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Spain's Sergio Busquets heads the ball during their Euro 2012 quarter-final soccer match against France at Donbass Arena in Donetsk, June 23, 2012.

Vasily Fedosenko/REUTERS

There's a theory going around about Spain and its style of possession soccer.

Ok, maybe this theory is not widely promulgated. Maybe it was yours truly and a distinguished professor of literature at University College Dublin who cooked up this theory. But it has some legitimacy and force.

And it seems particularly apt to introduce it after Spain's bizarrely blithe 2-0 victory over France. Especially since France seemed to throw all its talent at Spain and still emerge looking like it was playing by a separate set of rules and ideas of nuance. In a different class, to be specific.

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Class is what matters in this theory. Not class as in quality of play, but class as in the structure of society.

Spain's game is the triumph of middle-class soccer. Its method is anchored in comfort with possession of things, specifically the ball and control of the game. Just as the middle-class – the bourgeoisie – essentially define conformity and orthodoxy in most societies, but emphatically in western European societies. Bourgeois life is essentially about custody of goods and occupancy of position in society.

This is also what Spain does now. It doesn't even be bothered with putting strikers on the field to grab goals. Can't be bothered because possession is what's important – holding the ball – and it is the definition of its existence.

Soccer can be a very, very simple game. Putting the ball in the net is the end result of everything that happens on the field. Or, as it is so often said in English language commentary, "grab a goal."

The "grab a goal" method is, in essence, a very proletarian approach. It's all about grasping for what isn't already owned but has allure.

By traditional definition, the proletariat is the social class of people who do not own or control the means of production. They only possess the capacity to sell their labour, and generally the labour is sold to the middle class who do not need to strive or labour, but control not only production, but the rules by which possession and success are defined.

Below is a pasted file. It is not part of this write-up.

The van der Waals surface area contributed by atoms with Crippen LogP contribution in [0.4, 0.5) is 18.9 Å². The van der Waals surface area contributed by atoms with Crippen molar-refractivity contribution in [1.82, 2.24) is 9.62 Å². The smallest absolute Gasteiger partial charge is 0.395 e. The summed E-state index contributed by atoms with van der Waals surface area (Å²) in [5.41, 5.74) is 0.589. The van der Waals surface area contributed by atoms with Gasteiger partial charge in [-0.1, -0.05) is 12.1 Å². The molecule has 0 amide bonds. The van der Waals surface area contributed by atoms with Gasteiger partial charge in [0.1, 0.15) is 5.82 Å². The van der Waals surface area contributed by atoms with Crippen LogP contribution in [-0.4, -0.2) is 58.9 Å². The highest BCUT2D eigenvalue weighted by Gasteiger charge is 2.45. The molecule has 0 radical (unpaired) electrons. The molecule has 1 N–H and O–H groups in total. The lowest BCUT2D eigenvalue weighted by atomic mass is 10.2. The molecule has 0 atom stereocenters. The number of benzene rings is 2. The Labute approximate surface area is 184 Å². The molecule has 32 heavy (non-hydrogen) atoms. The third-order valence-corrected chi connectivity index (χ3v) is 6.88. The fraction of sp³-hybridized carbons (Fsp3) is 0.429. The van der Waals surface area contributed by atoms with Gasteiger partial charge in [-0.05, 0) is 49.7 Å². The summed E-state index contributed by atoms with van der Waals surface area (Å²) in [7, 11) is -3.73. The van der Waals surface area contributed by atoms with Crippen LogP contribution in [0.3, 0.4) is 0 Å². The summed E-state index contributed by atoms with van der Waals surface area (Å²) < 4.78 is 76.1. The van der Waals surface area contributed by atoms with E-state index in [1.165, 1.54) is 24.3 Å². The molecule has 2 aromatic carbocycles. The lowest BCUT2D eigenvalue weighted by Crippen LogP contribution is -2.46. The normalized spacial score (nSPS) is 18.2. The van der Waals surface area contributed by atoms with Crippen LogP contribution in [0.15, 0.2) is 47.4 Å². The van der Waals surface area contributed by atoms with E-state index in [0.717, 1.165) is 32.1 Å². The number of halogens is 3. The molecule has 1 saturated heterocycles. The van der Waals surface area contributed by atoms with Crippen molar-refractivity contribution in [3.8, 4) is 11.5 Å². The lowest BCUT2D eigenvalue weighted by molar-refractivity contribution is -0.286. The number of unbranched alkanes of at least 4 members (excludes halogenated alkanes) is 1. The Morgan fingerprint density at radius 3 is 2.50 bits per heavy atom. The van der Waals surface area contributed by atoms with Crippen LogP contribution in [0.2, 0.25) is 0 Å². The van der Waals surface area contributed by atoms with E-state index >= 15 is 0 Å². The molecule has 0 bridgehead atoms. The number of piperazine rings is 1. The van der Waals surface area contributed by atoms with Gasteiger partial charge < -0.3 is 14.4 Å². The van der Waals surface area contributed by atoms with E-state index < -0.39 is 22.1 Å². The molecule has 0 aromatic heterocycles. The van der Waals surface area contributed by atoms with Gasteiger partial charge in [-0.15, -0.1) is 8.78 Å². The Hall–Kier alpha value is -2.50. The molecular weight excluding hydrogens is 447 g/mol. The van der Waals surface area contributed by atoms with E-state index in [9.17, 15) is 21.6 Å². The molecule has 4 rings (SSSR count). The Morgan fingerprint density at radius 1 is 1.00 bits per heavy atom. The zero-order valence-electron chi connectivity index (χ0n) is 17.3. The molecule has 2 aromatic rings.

On the soccer field, Spain possesses while others labour and strive.

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The defining element of Spain's style is comfort with possession. This is what stymied France and what defeats all other teams even before the game has begun. This French team under Manager Laurent Blanc had no answer to Spain's instinctive possession of the ball and governance of space on the field.

France fielded defensive line-up, against a Spanish team that was actually lacking in direct offence and as a result conceded the ground and possession of the ball from the start.

Although anticipated as a clash of formidable European teams, both having technically gifted players in abundance, the game was reduced to farce. Spain possessing, and France chasing, often absurdly.

Call it high-falutin', but a good deal of the basis for this class theory about Spain is the fact that the history of soccer as an organized, regulated and popular sport runs parallel to the rise and decline of much left-wing theory about economics and society.

At around the time that soccer was begat as a sport, Karl Marx was forging his theories about labour and economics. Marx believed in the inevitable triumph of the proletariat, based in the inherent energy and number of labourers. As it turned out, Marx was wrong and as recent history has shown – a history that, ironically, unfolded where this Euro 2012 tournament is being played – what is inevitable is the triumph of the bourgeoisie.

Call it consumerism or call it the succor that comes from proprietary hold on what makes life easier, but it's the urge to be middle class that demolished Communism. Now perhaps it has demolished traditional, run-and-chase soccer.

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Spain doesn't run and chase. It simply holds on to what matters. It controls, it owns.

At last night's game there was at times a palpable boredom setting in among those in the stands. There were some empty seats and the Mexican wave broke out. That only occurs when there's nothing to look at in the field of play. Mind you, maybe what was happening wasn't boring at all, but history unfolding – the end of soccer as a proletarian game and the inculcation of soccer as an entirely bourgeois game.

Just a theory going around. And it doesn't matter how plausible it is – Cristiano Ronaldo will have something to say about it when Portugal plays Spain in the semi-final of Euro 2012.

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